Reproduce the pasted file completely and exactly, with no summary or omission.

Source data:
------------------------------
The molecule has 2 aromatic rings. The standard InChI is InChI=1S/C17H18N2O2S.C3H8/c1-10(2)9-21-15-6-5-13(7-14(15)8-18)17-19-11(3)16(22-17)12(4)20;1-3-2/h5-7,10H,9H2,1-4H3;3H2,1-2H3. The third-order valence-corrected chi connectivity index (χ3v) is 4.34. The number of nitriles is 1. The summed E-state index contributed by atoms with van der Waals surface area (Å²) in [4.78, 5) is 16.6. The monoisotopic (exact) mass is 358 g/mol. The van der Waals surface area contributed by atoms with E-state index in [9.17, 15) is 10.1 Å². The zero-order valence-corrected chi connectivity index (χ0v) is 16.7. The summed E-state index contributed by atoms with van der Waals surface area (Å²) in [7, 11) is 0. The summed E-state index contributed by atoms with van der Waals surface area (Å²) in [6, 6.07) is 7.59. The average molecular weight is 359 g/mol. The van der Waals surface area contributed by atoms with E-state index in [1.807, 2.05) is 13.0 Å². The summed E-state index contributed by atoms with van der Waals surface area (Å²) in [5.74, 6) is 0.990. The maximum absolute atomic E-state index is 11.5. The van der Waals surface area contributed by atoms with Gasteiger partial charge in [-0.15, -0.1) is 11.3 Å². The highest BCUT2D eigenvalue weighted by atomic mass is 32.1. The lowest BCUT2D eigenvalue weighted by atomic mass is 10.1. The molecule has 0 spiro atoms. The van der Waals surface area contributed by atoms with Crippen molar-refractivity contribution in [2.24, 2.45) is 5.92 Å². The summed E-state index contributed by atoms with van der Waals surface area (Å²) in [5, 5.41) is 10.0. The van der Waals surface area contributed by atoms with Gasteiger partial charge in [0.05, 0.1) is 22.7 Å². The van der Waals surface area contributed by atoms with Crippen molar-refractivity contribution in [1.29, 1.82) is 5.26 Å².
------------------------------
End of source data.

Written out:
The molecule has 2 aromatic rings. The standard InChI is InChI=1S/C17H18N2O2S.C3H8/c1-10(2)9-21-15-6-5-13(7-14(15)8-18)17-19-11(3)16(22-17)12(4)20;1-3-2/h5-7,10H,9H2,1-4H3;3H2,1-2H3. The third-order valence-corrected chi connectivity index (χ3v) is 4.34. The number of nitriles is 1. The summed E-state index contributed by atoms with van der Waals surface area (Å²) in [4.78, 5) is 16.6. The monoisotopic (exact) mass is 358 g/mol. The van der Waals surface area contributed by atoms with E-state index in [9.17, 15) is 10.1 Å². The zero-order valence-corrected chi connectivity index (χ0v) is 16.7. The summed E-state index contributed by atoms with van der Waals surface area (Å²) in [7, 11) is 0. The summed E-state index contributed by atoms with van der Waals surface area (Å²) in [6, 6.07) is 7.59. The average molecular weight is 359 g/mol. The van der Waals surface area contributed by atoms with E-state index in [1.807, 2.05) is 13.0 Å². The summed E-state index contributed by atoms with van der Waals surface area (Å²) in [5.74, 6) is 0.990. The maximum absolute atomic E-state index is 11.5. The van der Waals surface area contributed by atoms with Gasteiger partial charge in [-0.15, -0.1) is 11.3 Å². The highest BCUT2D eigenvalue weighted by atomic mass is 32.1. The lowest BCUT2D eigenvalue weighted by atomic mass is 10.1. The molecule has 0 spiro atoms. The van der Waals surface area contributed by atoms with Crippen molar-refractivity contribution in [2.24, 2.45) is 5.92 Å². The summed E-state index contributed by atoms with van der Waals surface area (Å²) in [5, 5.41) is 10.0. The van der Waals surface area contributed by atoms with Gasteiger partial charge in [0.05, 0.1) is 22.7 Å². The van der Waals surface area contributed by atoms with Crippen molar-refractivity contribution in [1.29, 1.82) is 5.26 Å².